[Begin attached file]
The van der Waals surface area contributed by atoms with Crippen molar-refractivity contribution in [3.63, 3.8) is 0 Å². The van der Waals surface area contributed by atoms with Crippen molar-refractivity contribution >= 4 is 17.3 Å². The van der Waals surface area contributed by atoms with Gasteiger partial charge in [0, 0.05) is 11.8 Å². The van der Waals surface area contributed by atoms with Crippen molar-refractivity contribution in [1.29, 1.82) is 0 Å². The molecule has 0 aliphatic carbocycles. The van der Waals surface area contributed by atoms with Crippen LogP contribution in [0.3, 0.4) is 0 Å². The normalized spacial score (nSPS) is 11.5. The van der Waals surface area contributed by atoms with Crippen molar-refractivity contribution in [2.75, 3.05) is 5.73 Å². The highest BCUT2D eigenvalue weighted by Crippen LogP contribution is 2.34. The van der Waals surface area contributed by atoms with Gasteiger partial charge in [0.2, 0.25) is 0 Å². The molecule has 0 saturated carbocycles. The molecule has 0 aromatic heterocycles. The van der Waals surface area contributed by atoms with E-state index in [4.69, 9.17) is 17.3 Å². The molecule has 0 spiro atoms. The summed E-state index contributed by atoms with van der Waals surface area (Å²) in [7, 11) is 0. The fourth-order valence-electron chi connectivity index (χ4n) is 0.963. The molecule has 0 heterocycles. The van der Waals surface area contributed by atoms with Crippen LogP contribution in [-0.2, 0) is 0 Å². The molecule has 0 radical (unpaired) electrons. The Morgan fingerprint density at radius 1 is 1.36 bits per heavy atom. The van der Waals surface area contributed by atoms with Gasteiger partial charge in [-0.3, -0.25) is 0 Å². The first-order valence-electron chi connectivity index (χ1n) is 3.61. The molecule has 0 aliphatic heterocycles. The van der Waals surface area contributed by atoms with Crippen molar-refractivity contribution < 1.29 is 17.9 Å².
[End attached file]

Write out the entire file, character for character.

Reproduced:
The van der Waals surface area contributed by atoms with Crippen molar-refractivity contribution in [3.63, 3.8) is 0 Å². The van der Waals surface area contributed by atoms with Crippen molar-refractivity contribution >= 4 is 17.3 Å². The van der Waals surface area contributed by atoms with Gasteiger partial charge in [0, 0.05) is 11.8 Å². The van der Waals surface area contributed by atoms with Crippen molar-refractivity contribution in [1.29, 1.82) is 0 Å². The molecule has 0 aliphatic carbocycles. The van der Waals surface area contributed by atoms with Crippen LogP contribution in [0.3, 0.4) is 0 Å². The normalized spacial score (nSPS) is 11.5. The van der Waals surface area contributed by atoms with Crippen molar-refractivity contribution in [2.75, 3.05) is 5.73 Å². The highest BCUT2D eigenvalue weighted by Crippen LogP contribution is 2.34. The van der Waals surface area contributed by atoms with Gasteiger partial charge in [0.2, 0.25) is 0 Å². The molecule has 0 saturated carbocycles. The molecule has 0 aromatic heterocycles. The van der Waals surface area contributed by atoms with E-state index in [4.69, 9.17) is 17.3 Å². The molecule has 0 spiro atoms. The summed E-state index contributed by atoms with van der Waals surface area (Å²) in [7, 11) is 0. The fourth-order valence-electron chi connectivity index (χ4n) is 0.963. The molecule has 0 heterocycles. The van der Waals surface area contributed by atoms with Crippen LogP contribution in [-0.2, 0) is 0 Å². The molecule has 0 radical (unpaired) electrons. The Morgan fingerprint density at radius 1 is 1.36 bits per heavy atom. The van der Waals surface area contributed by atoms with Gasteiger partial charge in [-0.3, -0.25) is 0 Å². The first-order valence-electron chi connectivity index (χ1n) is 3.61. The molecule has 0 aliphatic heterocycles. The van der Waals surface area contributed by atoms with Crippen molar-refractivity contribution < 1.29 is 17.9 Å².